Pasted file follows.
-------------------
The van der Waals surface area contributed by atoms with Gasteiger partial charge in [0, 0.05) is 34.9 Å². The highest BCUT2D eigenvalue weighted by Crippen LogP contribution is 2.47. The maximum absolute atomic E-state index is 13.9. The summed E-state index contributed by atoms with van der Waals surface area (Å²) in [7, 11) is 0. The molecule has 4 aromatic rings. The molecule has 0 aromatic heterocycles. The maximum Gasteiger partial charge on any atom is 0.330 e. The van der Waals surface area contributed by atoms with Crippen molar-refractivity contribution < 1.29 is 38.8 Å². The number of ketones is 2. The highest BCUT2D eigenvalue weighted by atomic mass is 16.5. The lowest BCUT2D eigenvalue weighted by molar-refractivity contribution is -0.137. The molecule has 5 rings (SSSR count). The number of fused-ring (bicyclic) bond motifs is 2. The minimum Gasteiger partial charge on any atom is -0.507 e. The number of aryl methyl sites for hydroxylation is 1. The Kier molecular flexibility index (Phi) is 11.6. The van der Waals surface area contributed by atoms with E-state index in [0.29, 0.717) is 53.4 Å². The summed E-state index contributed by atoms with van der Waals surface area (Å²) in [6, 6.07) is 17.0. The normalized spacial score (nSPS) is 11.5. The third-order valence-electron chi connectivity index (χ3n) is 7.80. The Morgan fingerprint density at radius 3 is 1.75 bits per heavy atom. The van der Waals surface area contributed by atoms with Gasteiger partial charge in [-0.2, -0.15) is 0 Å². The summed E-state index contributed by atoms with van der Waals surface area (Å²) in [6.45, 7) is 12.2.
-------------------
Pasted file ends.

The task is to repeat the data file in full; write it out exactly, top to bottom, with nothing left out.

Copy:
The van der Waals surface area contributed by atoms with Gasteiger partial charge in [0, 0.05) is 34.9 Å². The highest BCUT2D eigenvalue weighted by Crippen LogP contribution is 2.47. The maximum absolute atomic E-state index is 13.9. The summed E-state index contributed by atoms with van der Waals surface area (Å²) in [7, 11) is 0. The molecule has 4 aromatic rings. The molecule has 0 aromatic heterocycles. The maximum Gasteiger partial charge on any atom is 0.330 e. The van der Waals surface area contributed by atoms with Crippen molar-refractivity contribution < 1.29 is 38.8 Å². The number of ketones is 2. The highest BCUT2D eigenvalue weighted by atomic mass is 16.5. The lowest BCUT2D eigenvalue weighted by molar-refractivity contribution is -0.137. The molecule has 5 rings (SSSR count). The number of fused-ring (bicyclic) bond motifs is 2. The minimum Gasteiger partial charge on any atom is -0.507 e. The number of aryl methyl sites for hydroxylation is 1. The Kier molecular flexibility index (Phi) is 11.6. The van der Waals surface area contributed by atoms with E-state index in [0.29, 0.717) is 53.4 Å². The summed E-state index contributed by atoms with van der Waals surface area (Å²) in [6, 6.07) is 17.0. The normalized spacial score (nSPS) is 11.5. The third-order valence-electron chi connectivity index (χ3n) is 7.80. The Morgan fingerprint density at radius 3 is 1.75 bits per heavy atom. The van der Waals surface area contributed by atoms with Gasteiger partial charge in [-0.2, -0.15) is 0 Å². The summed E-state index contributed by atoms with van der Waals surface area (Å²) in [6.45, 7) is 12.2.